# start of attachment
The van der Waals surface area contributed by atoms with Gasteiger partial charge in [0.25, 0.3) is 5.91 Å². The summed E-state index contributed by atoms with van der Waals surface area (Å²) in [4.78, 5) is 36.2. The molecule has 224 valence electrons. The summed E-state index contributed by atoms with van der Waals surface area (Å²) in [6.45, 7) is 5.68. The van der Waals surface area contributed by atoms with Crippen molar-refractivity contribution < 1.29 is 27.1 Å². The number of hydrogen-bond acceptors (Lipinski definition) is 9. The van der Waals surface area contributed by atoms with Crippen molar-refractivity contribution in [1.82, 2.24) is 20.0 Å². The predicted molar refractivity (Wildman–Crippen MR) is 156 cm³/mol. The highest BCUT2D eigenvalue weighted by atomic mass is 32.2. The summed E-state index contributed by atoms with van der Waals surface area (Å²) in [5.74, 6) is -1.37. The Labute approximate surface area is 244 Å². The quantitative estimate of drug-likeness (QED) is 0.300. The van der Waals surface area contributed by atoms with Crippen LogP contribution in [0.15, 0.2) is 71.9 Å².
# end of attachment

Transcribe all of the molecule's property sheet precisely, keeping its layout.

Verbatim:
The van der Waals surface area contributed by atoms with Gasteiger partial charge in [0.25, 0.3) is 5.91 Å². The summed E-state index contributed by atoms with van der Waals surface area (Å²) in [4.78, 5) is 36.2. The molecule has 224 valence electrons. The summed E-state index contributed by atoms with van der Waals surface area (Å²) in [6.45, 7) is 5.68. The van der Waals surface area contributed by atoms with Crippen molar-refractivity contribution < 1.29 is 27.1 Å². The number of hydrogen-bond acceptors (Lipinski definition) is 9. The van der Waals surface area contributed by atoms with Crippen molar-refractivity contribution in [1.82, 2.24) is 20.0 Å². The predicted molar refractivity (Wildman–Crippen MR) is 156 cm³/mol. The highest BCUT2D eigenvalue weighted by atomic mass is 32.2. The summed E-state index contributed by atoms with van der Waals surface area (Å²) in [5.74, 6) is -1.37. The Labute approximate surface area is 244 Å². The quantitative estimate of drug-likeness (QED) is 0.300. The van der Waals surface area contributed by atoms with Crippen LogP contribution in [0.15, 0.2) is 71.9 Å².